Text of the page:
231. We are speaking of truly “popular” leaders, not elitists or those closed off in small groups of select individuals. To be able to generate a “popular” ministry to youth, “they need to learn to listen to the sense of the people, to become their spokespersons and to work for their promotion”.[Episcopal Conference of Argentina, Declaración de San Miguel, Buenos Aires, 1969, X, 1]
The caution, which I think Pope Francis recognizes, is when church leaders–for young people or anyone else–are seen in the worse sense of charismatic. They attract people to their own personality, rather than the person of Christ. Do they exemplify the words of the Forerunner in John 3:30? If they were to leave, would the discipleship effort grow and develop in the Spirit? Or would it die on the vine?
What is needed is a focus on people, not leaders or institutions:
When we speak of “the people”, we are not speaking about the structures of society or the Church, but about all those persons who journey, not as individuals, but as a closely-bound community of all and for all, one that refuses to leave the poor and the vulnerable behind. “The people wants everyone to share in the common good and thus agree to keep pace with its least members, so that all can arrive together”.[Rafael Tello, La nueva evangelización, II (Appendices I and II), Buenos Aires, 2013, 111] “Popular” leaders, then, are those able to make everyone, including the poor, the vulnerable, the frail and the wounded, part of the forward march of youth. They do not shun or fear those young people who have experienced hurt or borne the weight of the cross.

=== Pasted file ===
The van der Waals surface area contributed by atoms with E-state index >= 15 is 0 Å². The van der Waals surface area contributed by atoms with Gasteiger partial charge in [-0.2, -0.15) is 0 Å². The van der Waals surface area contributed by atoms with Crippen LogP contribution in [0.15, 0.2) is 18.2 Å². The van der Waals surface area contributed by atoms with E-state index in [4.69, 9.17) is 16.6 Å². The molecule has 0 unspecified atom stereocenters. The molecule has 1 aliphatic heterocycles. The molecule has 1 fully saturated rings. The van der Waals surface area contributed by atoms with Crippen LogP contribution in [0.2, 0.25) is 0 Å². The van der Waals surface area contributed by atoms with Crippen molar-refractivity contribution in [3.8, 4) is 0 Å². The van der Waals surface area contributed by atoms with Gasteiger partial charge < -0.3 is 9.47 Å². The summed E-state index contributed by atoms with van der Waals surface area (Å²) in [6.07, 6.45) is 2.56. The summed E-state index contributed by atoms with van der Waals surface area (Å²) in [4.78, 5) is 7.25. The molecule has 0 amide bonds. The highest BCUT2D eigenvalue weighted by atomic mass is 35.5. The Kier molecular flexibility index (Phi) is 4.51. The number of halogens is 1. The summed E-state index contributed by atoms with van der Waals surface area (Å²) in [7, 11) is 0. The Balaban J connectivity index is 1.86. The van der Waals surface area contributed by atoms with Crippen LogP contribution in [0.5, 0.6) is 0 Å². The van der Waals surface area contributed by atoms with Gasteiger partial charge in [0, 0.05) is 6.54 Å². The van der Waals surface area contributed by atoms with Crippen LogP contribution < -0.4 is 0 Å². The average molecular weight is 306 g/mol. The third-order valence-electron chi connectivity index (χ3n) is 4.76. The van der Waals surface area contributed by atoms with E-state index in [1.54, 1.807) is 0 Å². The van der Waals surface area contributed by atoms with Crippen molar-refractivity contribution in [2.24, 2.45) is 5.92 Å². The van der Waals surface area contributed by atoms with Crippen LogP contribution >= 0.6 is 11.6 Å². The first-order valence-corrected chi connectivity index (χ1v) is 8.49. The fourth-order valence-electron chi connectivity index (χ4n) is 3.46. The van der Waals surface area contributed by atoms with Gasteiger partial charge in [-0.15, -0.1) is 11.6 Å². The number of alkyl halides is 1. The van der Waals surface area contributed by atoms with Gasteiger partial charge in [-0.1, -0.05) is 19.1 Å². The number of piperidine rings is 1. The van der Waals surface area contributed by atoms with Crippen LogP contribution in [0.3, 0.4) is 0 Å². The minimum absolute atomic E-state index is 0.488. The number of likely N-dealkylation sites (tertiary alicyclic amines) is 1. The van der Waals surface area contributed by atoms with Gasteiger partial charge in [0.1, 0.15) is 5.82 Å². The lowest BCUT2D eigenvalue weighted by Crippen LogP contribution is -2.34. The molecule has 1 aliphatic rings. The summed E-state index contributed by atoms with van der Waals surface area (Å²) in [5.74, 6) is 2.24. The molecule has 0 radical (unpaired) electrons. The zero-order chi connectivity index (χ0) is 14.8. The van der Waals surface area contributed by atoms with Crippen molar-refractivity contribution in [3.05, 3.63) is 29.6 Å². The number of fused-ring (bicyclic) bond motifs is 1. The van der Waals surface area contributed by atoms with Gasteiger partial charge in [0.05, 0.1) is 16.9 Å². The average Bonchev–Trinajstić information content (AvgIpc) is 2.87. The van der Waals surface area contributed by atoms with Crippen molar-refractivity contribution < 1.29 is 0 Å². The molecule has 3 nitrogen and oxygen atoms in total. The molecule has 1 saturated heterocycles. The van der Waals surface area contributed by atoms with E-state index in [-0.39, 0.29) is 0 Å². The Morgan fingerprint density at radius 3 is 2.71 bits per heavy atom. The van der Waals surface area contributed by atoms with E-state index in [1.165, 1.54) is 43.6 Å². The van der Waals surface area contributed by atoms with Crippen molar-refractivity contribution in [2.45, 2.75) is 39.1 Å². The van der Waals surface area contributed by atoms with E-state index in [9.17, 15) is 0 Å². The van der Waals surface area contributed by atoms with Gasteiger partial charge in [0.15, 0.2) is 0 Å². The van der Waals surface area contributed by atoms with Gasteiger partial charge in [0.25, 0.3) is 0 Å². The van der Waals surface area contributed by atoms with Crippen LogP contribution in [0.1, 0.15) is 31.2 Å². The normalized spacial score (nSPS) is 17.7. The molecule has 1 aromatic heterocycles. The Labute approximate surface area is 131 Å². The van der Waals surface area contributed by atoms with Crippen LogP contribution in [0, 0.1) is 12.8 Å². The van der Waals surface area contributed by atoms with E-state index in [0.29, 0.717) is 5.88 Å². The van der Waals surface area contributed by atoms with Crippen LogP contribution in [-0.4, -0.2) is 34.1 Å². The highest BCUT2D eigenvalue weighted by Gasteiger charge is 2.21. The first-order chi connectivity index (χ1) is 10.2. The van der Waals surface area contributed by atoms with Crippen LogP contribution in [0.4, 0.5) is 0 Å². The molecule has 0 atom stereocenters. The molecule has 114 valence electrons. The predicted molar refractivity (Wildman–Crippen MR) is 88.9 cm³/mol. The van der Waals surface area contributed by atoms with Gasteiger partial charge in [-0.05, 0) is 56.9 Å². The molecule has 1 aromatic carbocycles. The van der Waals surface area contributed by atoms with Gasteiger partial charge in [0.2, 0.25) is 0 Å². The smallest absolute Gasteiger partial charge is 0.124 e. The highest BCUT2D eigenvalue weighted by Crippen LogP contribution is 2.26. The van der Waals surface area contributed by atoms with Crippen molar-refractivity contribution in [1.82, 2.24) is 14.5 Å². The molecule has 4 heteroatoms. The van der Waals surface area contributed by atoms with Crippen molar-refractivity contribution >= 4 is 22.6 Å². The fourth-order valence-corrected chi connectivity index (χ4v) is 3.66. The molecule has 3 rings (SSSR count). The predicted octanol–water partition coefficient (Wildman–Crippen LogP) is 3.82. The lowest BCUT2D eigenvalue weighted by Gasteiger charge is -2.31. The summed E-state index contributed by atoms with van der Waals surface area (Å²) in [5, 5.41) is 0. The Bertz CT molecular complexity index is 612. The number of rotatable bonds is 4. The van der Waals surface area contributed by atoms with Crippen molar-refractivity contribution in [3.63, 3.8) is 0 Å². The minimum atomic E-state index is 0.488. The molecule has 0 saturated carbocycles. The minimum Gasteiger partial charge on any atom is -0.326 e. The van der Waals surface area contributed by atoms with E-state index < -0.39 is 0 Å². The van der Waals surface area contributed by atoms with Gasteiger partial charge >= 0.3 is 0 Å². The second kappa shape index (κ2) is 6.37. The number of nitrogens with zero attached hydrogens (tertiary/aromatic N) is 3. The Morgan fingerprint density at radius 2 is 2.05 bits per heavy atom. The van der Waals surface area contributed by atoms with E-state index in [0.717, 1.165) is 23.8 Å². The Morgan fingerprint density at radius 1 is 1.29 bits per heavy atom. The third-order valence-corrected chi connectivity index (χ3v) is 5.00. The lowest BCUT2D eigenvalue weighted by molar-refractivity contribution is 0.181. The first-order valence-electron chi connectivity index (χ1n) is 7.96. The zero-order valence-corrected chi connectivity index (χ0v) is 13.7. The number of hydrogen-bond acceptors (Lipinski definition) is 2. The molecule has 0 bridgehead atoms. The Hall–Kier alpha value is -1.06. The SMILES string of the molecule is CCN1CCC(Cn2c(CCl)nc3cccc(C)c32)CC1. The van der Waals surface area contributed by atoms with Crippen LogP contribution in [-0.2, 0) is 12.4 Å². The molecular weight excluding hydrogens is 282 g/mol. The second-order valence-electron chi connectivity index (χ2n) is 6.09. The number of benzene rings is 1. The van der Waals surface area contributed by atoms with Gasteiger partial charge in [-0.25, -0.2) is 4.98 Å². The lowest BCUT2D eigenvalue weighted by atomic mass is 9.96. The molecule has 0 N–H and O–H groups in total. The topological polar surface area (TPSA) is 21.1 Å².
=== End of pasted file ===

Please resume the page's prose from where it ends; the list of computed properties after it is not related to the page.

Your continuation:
The second mark after a people-focused ministry is the inclusion of people from the fringes. If it’s all the cool kids, then the leader has created a country club.
Holy Father’s Post-Synodal Apostolic Exhortation can be found on this link at the Vatican site. Any other comments?
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